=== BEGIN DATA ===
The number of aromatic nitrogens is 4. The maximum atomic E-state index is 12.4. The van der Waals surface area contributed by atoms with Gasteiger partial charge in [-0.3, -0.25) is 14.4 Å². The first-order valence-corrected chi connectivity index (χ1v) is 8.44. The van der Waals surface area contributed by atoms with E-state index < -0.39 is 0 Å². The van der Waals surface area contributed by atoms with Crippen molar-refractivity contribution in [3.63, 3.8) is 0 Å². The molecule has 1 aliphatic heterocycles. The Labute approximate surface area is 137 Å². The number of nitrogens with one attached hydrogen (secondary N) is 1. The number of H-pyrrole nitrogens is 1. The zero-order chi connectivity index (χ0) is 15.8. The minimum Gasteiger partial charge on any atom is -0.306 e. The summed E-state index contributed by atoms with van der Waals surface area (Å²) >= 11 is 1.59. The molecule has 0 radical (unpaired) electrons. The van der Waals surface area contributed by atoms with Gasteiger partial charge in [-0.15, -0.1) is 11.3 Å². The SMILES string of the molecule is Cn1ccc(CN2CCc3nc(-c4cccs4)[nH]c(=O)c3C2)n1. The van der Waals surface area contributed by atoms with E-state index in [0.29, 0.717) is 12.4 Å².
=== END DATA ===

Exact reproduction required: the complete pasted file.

The number of aromatic nitrogens is 4. The maximum atomic E-state index is 12.4. The van der Waals surface area contributed by atoms with Gasteiger partial charge in [-0.3, -0.25) is 14.4 Å². The first-order valence-corrected chi connectivity index (χ1v) is 8.44. The van der Waals surface area contributed by atoms with E-state index < -0.39 is 0 Å². The van der Waals surface area contributed by atoms with Crippen molar-refractivity contribution in [3.63, 3.8) is 0 Å². The molecule has 1 aliphatic heterocycles. The Labute approximate surface area is 137 Å². The number of nitrogens with one attached hydrogen (secondary N) is 1. The number of H-pyrrole nitrogens is 1. The zero-order chi connectivity index (χ0) is 15.8. The minimum Gasteiger partial charge on any atom is -0.306 e. The summed E-state index contributed by atoms with van der Waals surface area (Å²) >= 11 is 1.59. The molecule has 0 radical (unpaired) electrons. The van der Waals surface area contributed by atoms with Gasteiger partial charge in [-0.15, -0.1) is 11.3 Å². The SMILES string of the molecule is Cn1ccc(CN2CCc3nc(-c4cccs4)[nH]c(=O)c3C2)n1. The van der Waals surface area contributed by atoms with E-state index in [0.29, 0.717) is 12.4 Å².